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|Title:||Copulas: A new technique to model dependence in petroleum decision making|
|Citation:||Journal of Petroleum Science and Engineering, 2007; 57(1-2):195-208|
|Publisher:||Elsevier Science BV|
|Abstract:||A key step in valuing petroleum investment opportunities is to construct a model that portrays the uncertainty inherent in the investment decision. In almost all such cases, several of the random variables that are relevant for the model are correlated. Properly accounting for and modelling these correlations is essential in deriving reliable valuations for decision support. The Envelope method and the Iman–Conover method are popular approaches to model dependency in the petroleum industry. Although these models work well in many cases, there are situations where they fail to accurately account for important characteristics of the correlations. In many cases the structure of the dependence between two random variables is important. The approaches typically used to model dependence in oil and gas evaluations often fail to address the dependence structure. The copulas technique, which is well known in financial risk management and insurance applications, has proven to be a superior tool for modelling dependency structures. Yet, to our knowledge, it has rarely been used in petroleum applications. A copula is a statistical concept that relates random variables. It is a function that links the marginal distributions to the joint distribution. A copula can model the dependence structure given any type of marginal distribution, which is not possible with other correlation measures. This is illustrated by the fact that the copula approach is able to separate the marginal distribution from the correlation. The objective of this paper is to illustrate the potential benefits of using copulas to model dependencies in oil and gas applications with a particular focus on the reserves problem. This paper introduces the copulas method and then compares and contrasts it with some of the more commonly used approaches to model dependence. We then show that the traditional methods have problems in accurately revealing the dependence structure in the tails of the variable distributions. Finally, we illustrate how the dependence structure can be captured and modelled using the copulas approach.|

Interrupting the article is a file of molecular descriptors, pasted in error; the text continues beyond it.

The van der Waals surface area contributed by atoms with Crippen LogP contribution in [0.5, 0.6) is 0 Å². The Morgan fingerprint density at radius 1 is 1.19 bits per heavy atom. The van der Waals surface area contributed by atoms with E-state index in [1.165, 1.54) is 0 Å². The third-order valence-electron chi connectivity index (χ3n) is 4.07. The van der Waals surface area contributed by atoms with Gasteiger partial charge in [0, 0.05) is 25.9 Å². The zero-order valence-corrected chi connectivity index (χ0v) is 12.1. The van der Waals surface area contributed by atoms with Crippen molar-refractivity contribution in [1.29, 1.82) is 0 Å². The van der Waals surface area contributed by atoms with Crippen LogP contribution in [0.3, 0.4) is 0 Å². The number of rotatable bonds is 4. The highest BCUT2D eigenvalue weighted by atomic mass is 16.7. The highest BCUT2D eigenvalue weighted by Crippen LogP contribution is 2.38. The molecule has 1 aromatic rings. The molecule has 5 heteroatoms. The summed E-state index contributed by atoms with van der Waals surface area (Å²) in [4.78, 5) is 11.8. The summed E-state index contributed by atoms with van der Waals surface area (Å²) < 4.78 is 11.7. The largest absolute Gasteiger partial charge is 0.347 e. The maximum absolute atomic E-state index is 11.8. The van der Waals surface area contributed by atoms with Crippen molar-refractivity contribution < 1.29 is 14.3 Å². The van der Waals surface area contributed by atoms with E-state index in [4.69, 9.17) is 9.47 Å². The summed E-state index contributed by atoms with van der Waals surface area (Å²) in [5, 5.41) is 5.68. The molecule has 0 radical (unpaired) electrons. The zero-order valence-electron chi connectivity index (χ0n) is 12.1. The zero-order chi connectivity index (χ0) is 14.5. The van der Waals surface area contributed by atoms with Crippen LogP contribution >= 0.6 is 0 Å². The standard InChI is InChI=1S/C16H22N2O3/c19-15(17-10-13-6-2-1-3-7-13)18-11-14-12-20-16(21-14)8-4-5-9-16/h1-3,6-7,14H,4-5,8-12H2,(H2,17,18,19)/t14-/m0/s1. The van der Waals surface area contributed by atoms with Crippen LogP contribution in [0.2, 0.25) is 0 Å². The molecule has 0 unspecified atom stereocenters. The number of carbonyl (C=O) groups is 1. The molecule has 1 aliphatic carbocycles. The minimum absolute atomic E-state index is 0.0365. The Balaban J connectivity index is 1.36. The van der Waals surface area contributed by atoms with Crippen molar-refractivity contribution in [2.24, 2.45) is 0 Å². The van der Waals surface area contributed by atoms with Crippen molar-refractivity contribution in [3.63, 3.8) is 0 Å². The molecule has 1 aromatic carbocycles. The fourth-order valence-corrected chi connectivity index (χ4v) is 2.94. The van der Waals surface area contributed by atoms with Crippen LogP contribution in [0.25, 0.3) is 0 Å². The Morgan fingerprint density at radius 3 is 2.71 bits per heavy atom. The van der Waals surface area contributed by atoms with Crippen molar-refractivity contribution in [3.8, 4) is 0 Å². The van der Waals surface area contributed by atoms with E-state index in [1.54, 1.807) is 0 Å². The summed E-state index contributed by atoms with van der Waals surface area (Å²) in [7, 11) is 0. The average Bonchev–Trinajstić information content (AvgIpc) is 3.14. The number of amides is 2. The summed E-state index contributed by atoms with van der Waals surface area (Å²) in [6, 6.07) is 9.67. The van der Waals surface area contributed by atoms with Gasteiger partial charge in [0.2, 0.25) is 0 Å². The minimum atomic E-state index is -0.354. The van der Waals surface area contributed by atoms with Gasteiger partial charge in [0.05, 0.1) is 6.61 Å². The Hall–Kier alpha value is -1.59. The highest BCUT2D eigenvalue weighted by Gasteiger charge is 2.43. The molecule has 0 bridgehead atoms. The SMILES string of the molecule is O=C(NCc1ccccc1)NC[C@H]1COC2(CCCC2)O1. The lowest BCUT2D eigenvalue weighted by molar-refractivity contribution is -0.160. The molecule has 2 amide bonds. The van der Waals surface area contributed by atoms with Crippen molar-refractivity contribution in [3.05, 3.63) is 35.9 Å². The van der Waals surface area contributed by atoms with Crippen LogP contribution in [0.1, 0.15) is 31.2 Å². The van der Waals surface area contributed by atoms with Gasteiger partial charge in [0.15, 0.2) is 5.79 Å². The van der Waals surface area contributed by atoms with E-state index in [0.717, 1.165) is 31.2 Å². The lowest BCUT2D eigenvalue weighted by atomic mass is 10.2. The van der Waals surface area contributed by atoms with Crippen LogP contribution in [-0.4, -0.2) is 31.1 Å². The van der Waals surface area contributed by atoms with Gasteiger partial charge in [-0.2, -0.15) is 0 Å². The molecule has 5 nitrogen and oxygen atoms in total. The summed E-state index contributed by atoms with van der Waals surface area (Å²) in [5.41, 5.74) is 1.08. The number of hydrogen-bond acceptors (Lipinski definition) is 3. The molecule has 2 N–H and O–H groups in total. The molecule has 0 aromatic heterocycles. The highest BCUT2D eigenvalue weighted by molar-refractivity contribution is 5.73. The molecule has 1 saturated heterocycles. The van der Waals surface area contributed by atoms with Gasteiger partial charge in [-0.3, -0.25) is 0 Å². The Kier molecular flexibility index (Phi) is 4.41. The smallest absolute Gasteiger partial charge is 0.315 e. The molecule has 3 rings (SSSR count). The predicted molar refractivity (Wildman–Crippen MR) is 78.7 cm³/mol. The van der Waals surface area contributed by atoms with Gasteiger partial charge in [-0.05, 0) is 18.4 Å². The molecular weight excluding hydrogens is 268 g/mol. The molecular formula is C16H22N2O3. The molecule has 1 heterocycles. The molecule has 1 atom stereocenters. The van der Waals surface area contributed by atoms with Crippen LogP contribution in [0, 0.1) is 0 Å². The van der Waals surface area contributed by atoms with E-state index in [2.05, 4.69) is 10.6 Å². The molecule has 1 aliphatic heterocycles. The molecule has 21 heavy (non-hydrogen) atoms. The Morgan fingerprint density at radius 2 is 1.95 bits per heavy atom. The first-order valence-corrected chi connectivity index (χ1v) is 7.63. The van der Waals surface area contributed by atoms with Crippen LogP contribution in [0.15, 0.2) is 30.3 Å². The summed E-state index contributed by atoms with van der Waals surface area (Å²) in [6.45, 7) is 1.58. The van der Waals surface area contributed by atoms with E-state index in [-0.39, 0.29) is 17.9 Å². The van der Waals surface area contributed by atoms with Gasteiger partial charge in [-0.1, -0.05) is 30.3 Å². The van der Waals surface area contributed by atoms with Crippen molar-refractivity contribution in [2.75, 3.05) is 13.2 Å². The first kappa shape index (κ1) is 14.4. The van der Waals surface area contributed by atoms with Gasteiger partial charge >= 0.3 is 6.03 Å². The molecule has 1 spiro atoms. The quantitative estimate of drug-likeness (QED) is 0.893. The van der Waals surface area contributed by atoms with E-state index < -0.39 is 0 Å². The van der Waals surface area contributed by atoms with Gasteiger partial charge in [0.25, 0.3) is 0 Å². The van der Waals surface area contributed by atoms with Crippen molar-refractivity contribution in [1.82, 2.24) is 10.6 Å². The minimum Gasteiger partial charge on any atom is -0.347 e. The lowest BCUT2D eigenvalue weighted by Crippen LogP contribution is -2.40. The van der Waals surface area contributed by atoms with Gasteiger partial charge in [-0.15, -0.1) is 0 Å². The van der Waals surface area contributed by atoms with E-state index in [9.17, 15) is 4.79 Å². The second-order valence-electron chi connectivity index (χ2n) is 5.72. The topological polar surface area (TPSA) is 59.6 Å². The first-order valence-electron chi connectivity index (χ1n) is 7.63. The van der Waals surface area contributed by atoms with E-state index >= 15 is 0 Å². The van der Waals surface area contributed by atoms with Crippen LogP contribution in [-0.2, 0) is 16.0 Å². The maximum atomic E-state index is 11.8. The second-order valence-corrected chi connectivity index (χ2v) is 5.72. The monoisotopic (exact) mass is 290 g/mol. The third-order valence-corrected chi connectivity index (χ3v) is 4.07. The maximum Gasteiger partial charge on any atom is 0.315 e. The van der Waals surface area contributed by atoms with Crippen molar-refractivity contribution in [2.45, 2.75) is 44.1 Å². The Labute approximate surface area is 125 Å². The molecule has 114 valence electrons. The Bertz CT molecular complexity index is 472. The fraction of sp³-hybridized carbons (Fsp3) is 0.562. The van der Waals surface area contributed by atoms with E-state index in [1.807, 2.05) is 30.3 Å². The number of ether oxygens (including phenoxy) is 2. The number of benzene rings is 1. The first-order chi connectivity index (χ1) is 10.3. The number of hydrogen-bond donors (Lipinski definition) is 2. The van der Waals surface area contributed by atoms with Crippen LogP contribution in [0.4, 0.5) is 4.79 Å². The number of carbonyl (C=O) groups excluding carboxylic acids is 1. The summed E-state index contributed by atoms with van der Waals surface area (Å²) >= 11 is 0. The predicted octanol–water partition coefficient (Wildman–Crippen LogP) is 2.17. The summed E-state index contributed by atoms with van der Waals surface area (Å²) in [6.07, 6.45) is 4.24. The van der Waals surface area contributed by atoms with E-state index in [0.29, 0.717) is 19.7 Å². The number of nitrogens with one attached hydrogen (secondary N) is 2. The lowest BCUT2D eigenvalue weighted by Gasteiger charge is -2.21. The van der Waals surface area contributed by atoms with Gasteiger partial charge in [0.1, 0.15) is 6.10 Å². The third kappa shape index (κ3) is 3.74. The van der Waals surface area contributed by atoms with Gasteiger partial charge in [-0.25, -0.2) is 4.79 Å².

|Keywords:||Copulas; Correlations; Probabilistic reserves estimation; Risk and decision making|
|Appears in Collections:||Australian School of Petroleum publications|
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